The seemingly ageless Sharon Stone props up this old-fashioned debut from Susan Walter

All i wish

All I Wish

Dir Susan Walter. US. 2017. 94 mins

Mild-mannered, soft-centred and decidedly old-fashioned, All I Wish feels more like cosy television matinee fare rather than a viable theatrical release. A game Sharon Stone and a solidly reliable Tony Goldwyn might just attract a nostalgic older demographic constantly cited as underserved by modern cinema.

All I Wish offers a combination of mid-life crisis and conventional romantic comedy but never feels entirely coherent or believable.

Previously entitled A Little Something For Your Birthday, All I Wish marks an inoffensive debut from writer/director Susan Walter following extensive credits as an assistant director. It begins on the 46th birthday of Senna Berges (Stone), a grown woman who approaches the world with the giddy delight of a kooky adolescent. Described as the “Picasso of design”, she is still rocking the kind of look that Madonna sported in Desperately Seeking Susan. All biker jackets and feather boas, she has a lust for life, a determination to make her mark as a designer, no trouble in attracting hot young guys and no intention of ever getting married.

Her birthday begins with the traditional dawn call from her mother (Ellen Burstyn) and the less welcome news that she has been fired from her job as a buyer for a fashion boutique. The day also brings her first encounter in typical “meet cute” romcom fashion with Boston lawyer Adam (Goldwyn) who has just moved to California. Chatting in a bar, unaware that she is his blind date for the evening, his unguarded comments manage to destroy any positive first impressions that might have been made.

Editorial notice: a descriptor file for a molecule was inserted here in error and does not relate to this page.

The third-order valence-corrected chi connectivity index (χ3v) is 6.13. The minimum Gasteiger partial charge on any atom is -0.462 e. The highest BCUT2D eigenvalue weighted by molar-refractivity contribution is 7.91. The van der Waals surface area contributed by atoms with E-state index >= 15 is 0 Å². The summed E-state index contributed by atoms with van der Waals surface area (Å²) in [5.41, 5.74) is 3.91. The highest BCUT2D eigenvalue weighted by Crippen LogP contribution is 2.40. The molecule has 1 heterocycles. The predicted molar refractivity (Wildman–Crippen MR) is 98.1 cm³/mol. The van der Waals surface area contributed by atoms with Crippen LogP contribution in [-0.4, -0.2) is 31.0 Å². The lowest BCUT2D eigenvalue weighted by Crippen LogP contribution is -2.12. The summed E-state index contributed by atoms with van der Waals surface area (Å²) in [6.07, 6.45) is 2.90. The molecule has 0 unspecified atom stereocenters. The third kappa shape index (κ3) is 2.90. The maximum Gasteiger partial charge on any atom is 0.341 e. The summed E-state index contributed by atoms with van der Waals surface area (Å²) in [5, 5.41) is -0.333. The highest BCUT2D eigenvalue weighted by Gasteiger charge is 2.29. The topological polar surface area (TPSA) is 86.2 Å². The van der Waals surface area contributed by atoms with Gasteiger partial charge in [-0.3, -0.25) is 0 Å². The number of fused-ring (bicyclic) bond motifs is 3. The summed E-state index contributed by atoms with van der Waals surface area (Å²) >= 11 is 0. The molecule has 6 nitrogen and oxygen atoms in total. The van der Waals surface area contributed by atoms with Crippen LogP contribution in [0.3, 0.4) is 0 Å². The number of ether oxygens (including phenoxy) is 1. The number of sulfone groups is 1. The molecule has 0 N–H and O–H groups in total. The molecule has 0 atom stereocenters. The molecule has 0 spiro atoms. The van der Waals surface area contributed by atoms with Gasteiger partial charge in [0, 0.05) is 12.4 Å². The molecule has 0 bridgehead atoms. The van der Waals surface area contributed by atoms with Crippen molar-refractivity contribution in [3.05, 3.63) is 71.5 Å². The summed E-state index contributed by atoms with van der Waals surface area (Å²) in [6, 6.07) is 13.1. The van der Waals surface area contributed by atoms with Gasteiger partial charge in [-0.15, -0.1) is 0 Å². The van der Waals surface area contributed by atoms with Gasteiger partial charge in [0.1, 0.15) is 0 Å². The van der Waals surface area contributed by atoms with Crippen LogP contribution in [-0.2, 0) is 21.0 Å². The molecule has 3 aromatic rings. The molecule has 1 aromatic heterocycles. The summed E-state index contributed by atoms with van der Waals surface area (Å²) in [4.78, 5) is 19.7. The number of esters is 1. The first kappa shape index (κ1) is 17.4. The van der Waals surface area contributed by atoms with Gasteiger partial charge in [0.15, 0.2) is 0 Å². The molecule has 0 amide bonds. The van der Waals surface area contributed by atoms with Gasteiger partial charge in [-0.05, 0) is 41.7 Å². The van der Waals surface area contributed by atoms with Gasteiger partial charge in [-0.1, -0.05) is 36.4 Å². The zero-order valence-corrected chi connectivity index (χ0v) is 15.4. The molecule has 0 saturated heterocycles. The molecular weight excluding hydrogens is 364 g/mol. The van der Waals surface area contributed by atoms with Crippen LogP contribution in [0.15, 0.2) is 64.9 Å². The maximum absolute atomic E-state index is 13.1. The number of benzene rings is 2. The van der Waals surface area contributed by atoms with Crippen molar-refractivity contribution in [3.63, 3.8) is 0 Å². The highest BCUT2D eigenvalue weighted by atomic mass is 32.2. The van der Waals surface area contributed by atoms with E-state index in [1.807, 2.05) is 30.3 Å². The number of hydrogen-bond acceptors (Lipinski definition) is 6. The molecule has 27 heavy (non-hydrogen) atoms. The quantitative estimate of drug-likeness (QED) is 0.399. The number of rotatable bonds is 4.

The film revisits Senna on a succession of subsequent birthdays, creating a repetitive, tiresome structure that worked so much more effectively in Bernard Slade’s 1970s Broadway hit Same Time, Next Year which starred Ellen Burstyn. Over the six years that propel Senna into her 50s we are given a birthday snapshot of her professional fortunes, the relationship with her mother and the on/off romance with Adam who might just be the soulmate she has been waiting for all her life.

All I Wish offers a combination of mid-life crisis and conventional romantic comedy but never feels entirely coherent or believable. The bantering dialogue lacks punch, the slapstick is laboured and nothing seems to bear much of a resemblance to real life. There is no reason to believe in Senna’s amazing skills as a designer or why she might become a world class talent.

Just when Senna seems to have found her happy ever after, the screenplay contrives to place yet another obstacle in her path or provide a reason for one of the parties involved to feel insulted, uncertain or determined to walk away. More distracting is a number of straight-to-camera monologues sprinkled throughout in which characters are filmed against a black background and provide a series of confessions or testimonials.

The film almost works as a love letter to a seemingly ageless, bikini-clad Stone who invests her character with endless energy and enthusiasm. If she is engaged in a losing battle with the lack of originality or spark in the material, then nobody seems to have told her.

Production companies: ETA Films, MRB Productions

International sales: Cinetel,

Producers: Matthew R. Brady, Eric Brenner, Gary Preisler, Rob Carliner, Sharon Stone

Screenplay: Susan Walter

Production design: Adam Henderson

Editing: Robert Brakey

Cinematography: Pedro Gomez Millan

Music: Chris Horvath

Main cast: Sharon Stone, Tony Goldwyn, Ellen Burstyn, Famke Janssen